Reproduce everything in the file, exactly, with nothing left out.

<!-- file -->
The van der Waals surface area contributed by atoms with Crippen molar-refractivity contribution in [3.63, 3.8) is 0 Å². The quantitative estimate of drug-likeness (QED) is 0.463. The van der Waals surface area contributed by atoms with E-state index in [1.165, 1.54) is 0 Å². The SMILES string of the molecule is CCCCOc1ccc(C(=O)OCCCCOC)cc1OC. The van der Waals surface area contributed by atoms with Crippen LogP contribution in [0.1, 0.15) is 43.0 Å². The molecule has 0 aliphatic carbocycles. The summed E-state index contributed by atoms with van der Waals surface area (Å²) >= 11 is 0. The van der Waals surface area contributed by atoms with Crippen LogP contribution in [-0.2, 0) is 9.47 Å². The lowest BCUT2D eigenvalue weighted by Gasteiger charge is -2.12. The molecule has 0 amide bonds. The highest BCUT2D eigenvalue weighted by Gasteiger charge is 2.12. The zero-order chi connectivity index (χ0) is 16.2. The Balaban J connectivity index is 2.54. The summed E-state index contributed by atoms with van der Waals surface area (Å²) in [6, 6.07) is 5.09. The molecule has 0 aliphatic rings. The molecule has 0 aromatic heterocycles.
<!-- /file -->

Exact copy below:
The van der Waals surface area contributed by atoms with Crippen molar-refractivity contribution in [3.63, 3.8) is 0 Å². The quantitative estimate of drug-likeness (QED) is 0.463. The van der Waals surface area contributed by atoms with E-state index in [1.165, 1.54) is 0 Å². The SMILES string of the molecule is CCCCOc1ccc(C(=O)OCCCCOC)cc1OC. The van der Waals surface area contributed by atoms with Crippen LogP contribution in [0.1, 0.15) is 43.0 Å². The molecule has 0 aliphatic carbocycles. The summed E-state index contributed by atoms with van der Waals surface area (Å²) >= 11 is 0. The van der Waals surface area contributed by atoms with Crippen LogP contribution in [-0.2, 0) is 9.47 Å². The lowest BCUT2D eigenvalue weighted by Gasteiger charge is -2.12. The molecule has 0 amide bonds. The highest BCUT2D eigenvalue weighted by Gasteiger charge is 2.12. The zero-order chi connectivity index (χ0) is 16.2. The Balaban J connectivity index is 2.54. The summed E-state index contributed by atoms with van der Waals surface area (Å²) in [6, 6.07) is 5.09. The molecule has 0 aliphatic rings. The molecule has 0 aromatic heterocycles.